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Re: Using '*' wildcard in phrase searches...

From: Bill Moseley <moseley(at)>
Date: Mon Jan 05 2004 - 22:08:50 GMT
On Mon, Jan 05, 2004 at 01:03:12PM -0800, David Wood wrote:
> Sorry if this is a real RTFM'er...
> I know you can't use a '*' in the middle of a word, but can you use a '*' 
> at the end of a word in the middle of a phrase, like:
> "sneezle* weezle"
> ?
> I always thought this was a no-no, but it seems to work fine.  Could 
> somebody please confirm that?

Yes, that should work.  A phrase search is just an AND search with the
requirement that their position numbers are off by one (well, p1 =
p2-1).  If you search for the phrase "sneezle weezle" then some
"sneezle" has to proceed by position number some "weezle".  If you say
"sneez* weezle" it's the same thing.

> Also, just one small query parser thing I noticed (Bill M. is going to say 
> "hey, how about some help fixing the query parser?" here ;-); sorry, I wish 
> I could...):
> $ swish-e -w 'a*b' -f news.idx
> .. gives ...
> err: Wildcard not allowed within a word
> but
> $ swish-e -w '"a*b"' -f news.idx
> .. gives ...
> err: no results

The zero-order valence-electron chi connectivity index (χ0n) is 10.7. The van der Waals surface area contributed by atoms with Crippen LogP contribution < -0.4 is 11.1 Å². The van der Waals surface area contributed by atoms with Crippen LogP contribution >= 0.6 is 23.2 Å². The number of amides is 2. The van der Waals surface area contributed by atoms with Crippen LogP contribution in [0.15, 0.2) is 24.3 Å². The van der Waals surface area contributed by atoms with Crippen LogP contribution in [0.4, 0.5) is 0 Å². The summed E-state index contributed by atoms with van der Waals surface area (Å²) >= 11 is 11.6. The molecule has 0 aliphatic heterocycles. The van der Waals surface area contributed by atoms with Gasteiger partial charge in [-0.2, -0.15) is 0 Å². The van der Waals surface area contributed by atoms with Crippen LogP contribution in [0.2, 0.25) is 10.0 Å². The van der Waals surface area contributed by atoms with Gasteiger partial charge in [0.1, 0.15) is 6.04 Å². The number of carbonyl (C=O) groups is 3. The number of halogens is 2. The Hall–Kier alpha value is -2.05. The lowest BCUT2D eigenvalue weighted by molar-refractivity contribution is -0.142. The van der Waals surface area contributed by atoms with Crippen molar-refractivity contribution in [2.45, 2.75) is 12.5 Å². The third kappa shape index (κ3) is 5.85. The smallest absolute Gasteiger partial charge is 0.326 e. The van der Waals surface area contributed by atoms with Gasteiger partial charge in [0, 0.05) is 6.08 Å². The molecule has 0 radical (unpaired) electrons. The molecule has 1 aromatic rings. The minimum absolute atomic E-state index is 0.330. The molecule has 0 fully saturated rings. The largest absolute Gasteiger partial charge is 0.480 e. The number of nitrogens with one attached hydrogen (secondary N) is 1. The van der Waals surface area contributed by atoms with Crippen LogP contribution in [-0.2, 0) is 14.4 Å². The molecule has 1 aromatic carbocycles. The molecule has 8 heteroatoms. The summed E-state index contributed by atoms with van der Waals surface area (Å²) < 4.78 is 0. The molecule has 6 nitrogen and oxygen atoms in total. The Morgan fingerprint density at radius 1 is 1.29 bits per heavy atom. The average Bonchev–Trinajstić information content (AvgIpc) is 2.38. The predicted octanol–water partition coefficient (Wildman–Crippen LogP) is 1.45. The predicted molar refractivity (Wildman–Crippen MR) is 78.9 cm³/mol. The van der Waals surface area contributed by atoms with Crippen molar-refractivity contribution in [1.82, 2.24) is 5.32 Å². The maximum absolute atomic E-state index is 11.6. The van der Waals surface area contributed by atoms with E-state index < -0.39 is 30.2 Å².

Ya, that's a bug.  Should be reporting that as an error.

moseley@bumby:~$ swish-e -w '"a*b"' -H9
# Search words: "a*b"
# Parsed Words: " a* b "

It's adding a space after the "*" resulting in two search words.

> But a '*' in the middle of a phrase word is just as not allowed as a '*' in 
> the middle of a non-phrase word, right?

Right.  Swish-e only can do wildcards at the end of the word.  It
probably would not be that hard to implement, because you could say:


and then have swish-e find all foo* words with the existing code, and
then with new code have it check that each word ends with the given
ending.  But that feature does not currently exist.

You can currently do:


to search for the literal character "*", though.
But, the "*" is special in that it has to be escaped regardless if it's
in a phrase or not.  The other special operators (and boolean operators)
are disabled inside of a phrase.  Assuming all these characters are in
WordCharacters you can do:

   -w '"foo\*=()bar"'

to search for the string:  foo*=()bar

You also use quotes to disable boolean words:

moseley@bumby:~$ swish-e -w 'not' | grep err
err: No search words specified

moseley@bumby:~$ swish-e -w '"not"' | grep err
err: no results

> Version is 2.4.0 on HP-UX 11.0.
> Thanks,
> David
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Bill Moseley
Received on Mon Jan 5 22:08:59 2004